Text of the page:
The commission that enforces Kansas’ nondiscrimination laws will begin hearing claims from people who allege they are being mistreated because of their sexual orientation or gender identity.
The Kansas Human Rights Commission says that the decision is in response to a recent U.S. Supreme Court ruling that a landmark civil rights law protects gay, lesbian, and transgender people from discrimination in employment.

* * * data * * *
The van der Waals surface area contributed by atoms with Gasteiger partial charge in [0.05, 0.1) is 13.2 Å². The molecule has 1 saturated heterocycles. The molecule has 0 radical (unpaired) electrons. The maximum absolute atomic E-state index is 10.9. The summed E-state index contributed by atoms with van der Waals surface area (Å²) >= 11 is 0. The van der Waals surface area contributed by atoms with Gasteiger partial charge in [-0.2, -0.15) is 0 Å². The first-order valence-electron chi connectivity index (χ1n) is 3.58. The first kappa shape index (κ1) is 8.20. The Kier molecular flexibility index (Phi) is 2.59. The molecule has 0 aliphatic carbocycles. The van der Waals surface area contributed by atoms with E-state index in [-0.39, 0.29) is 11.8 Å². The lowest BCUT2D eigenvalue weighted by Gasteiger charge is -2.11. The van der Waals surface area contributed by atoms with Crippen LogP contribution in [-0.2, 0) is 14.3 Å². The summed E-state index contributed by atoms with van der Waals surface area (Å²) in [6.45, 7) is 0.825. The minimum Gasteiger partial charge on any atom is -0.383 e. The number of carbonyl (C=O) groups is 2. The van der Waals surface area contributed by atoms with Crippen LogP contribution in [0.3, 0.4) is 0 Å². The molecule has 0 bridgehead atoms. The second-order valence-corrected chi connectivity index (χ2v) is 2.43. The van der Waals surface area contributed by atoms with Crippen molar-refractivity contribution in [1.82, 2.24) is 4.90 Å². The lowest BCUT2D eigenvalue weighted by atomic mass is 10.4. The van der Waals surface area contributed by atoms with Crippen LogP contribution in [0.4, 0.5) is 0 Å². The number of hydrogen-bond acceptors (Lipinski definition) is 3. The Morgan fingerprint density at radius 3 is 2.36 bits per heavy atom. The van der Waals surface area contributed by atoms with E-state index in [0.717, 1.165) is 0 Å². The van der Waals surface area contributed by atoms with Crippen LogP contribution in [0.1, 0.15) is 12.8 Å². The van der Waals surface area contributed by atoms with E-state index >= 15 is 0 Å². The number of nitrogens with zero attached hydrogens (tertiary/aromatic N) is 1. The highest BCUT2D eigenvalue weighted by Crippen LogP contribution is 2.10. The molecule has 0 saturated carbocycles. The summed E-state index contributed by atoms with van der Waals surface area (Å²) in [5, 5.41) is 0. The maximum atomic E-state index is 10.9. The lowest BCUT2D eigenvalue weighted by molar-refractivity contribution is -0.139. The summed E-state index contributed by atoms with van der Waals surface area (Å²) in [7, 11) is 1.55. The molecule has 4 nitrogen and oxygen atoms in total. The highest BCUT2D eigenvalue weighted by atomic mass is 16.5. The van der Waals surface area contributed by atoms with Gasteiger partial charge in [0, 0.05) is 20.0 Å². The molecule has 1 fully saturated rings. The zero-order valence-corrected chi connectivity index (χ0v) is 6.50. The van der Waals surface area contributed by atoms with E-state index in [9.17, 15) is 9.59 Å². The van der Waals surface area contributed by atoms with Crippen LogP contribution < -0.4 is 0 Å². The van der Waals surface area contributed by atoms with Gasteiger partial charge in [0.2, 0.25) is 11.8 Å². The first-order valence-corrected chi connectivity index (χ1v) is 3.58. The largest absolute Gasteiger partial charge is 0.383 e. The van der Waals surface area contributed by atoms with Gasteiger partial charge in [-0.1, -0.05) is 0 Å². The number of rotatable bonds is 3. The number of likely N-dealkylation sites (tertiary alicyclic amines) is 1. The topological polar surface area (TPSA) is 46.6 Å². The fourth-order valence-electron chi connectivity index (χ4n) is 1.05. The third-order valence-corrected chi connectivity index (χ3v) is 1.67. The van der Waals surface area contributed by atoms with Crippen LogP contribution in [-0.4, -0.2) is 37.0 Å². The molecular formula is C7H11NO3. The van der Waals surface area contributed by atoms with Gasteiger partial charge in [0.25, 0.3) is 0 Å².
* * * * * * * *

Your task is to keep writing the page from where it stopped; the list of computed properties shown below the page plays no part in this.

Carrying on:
The commission has expanded the ruling beyond employment cases, however, offering protections for people alleging discrimination in housing and public accommodations, such as retail stores and educational institutions.
In Kansas, any business with four or more employees will be covered; the Supreme Court ruling affects businesses with at least 15 employees.
The LGBT-rights group Equality Kansas’ Executive Director Thomas Witt said, “This is a great day for fairness in Kansas.”
The conservative Family Policy Alliance of Kansas tweeted of the decision, “You’ve shown contempt for Kansans, for their duly elected representatives, and for the law itself.”